Others tweeted their thoughts on the incident:

Latest News

women in politics

Women Remain Vastly Underrepresented in Local Government, Despite Conventional Wisdom Suggesting Otherwise

Vice President Kamala Harris and Speaker of the House Nancy Pelosi sat behind President Biden during his first speech to a joint session of Congress on April 28 — representing the first time two women held such important and high-ranking political offices. Even after such a historic moment, the reality…

voter restriction

Florida Follows Georgia’s Lead, Approves Racist Anti-Voter Restrictions Aimed Primarily at Democrats and People of Color

Not content with letting Georgia be the only state in the South demonized for its bigoted and racist attacks on voter rights, Florida has jumped into the fray in issuing its own series of new and highly controversial “Jim Crow-esque” anti-voting restrictions aimed specifically at disenfranchising Democrats and voters of…

Kentucky Derby

Inspired by Protests Over Breonna Taylor’s Death, Humana and Kentucky Derby Festival Launch Diversity and Inclusion Initiative in Louisville

Ahead of the 147th Kentucky Derby on Saturday, May 1, Kentucky Derby officials and Humana (No. 25 on The DiversityInc Top 50 Companies for Diversity list in 2020) have announced a new equity initiative meant to make the race more accessible and welcoming to everyone, regardless of race, gender, age…

crimes against human ity

‘Crime Against Humanity’; Global Report Says the US Should Be Prosecuted in International Criminal Court for Ongoing Police Murders of Black Americans

In what has been described as a “devastating” report, human rights experts and lawyers have investigated and released a 188-page analysis of the ongoing police brutality and killing of Black Americans in the U.S. Their verdict: the country is guilty of “crimes against humanity” and should be prosecuted for its…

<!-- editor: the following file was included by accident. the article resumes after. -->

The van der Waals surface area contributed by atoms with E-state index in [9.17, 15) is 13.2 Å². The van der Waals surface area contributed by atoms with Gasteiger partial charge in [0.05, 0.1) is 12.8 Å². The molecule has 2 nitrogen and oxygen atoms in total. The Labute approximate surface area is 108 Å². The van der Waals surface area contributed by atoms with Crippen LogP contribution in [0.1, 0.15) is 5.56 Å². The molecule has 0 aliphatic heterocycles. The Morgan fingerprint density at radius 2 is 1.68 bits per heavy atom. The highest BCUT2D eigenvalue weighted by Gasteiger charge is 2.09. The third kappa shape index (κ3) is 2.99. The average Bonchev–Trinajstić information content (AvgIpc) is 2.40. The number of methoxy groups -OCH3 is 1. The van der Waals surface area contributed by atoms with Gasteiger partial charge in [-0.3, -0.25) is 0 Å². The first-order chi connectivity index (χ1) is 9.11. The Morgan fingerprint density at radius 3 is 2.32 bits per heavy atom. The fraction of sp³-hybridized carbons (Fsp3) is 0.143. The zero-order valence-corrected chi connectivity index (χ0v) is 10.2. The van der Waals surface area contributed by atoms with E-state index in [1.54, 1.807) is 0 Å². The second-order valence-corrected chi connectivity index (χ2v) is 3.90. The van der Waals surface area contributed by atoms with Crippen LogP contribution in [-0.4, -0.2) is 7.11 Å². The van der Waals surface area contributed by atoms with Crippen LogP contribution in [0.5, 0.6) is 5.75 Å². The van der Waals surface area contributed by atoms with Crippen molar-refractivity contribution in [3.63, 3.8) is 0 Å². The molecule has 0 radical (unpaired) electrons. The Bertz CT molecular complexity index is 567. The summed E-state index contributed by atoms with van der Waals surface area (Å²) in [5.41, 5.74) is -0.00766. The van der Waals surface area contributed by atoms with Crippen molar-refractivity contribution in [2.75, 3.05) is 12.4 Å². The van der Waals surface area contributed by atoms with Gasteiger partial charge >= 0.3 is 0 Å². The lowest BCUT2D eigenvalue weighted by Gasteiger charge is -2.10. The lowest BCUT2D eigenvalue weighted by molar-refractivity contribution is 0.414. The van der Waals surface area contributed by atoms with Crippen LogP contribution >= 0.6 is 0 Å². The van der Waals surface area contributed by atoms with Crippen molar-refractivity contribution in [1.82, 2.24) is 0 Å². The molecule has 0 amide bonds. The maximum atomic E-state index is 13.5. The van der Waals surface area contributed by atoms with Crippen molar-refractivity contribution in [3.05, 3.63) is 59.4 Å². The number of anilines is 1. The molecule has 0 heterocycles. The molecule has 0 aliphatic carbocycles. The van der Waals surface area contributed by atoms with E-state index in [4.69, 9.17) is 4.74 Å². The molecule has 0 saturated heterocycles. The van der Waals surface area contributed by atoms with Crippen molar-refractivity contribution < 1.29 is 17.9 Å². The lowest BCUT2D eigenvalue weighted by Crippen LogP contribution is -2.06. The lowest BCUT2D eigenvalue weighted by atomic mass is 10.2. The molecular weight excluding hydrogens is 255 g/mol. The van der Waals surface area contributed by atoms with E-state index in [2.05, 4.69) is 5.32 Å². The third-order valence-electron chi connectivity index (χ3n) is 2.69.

Tokyo, Olympics

Tokyo Olympics to Encourage Significant Increase in Gender Equality Among Event’s Corporate Sponsors

Besides simply being a showcase for some of the most talented and athletic men and women on the planet, the organizers of the Tokyo Olympics are hoping their event this summer can also help promote significant change in corporate culture, both in Japan and around the globe. Bloomberg’s Ayai Tomisawa…

AbbVie Joins Over 400 Leading US Employers in the Human Rights Campaign’s ‘Business Coalition for the Equality Act’

Originally published on LinkedIn. AbbVie ranked No. 19 on The DiversityInc Top 50 Companies for Diversity list in 2020.   AbbVie has joined a group of over 400 corporations and leading U.S. employers to support the Human Rights Campaign’s “Business Coalition for the Equality Act,” an initiative advocating for federal…

Accenture and Goodwill Develop Virtual Experience To Help People Impacted by the Criminal Justice System Enter the Workforce

Originally published at prnewswire.com. Accenture is ranked No. 5 on The DiversityInc Top 50 Companies for Diversity list in 2020.   Goodwill Industries International has teamed with Accenture to develop an innovative virtual experience called Project Overcome. The experience is designed for people impacted by the criminal justice system who want to…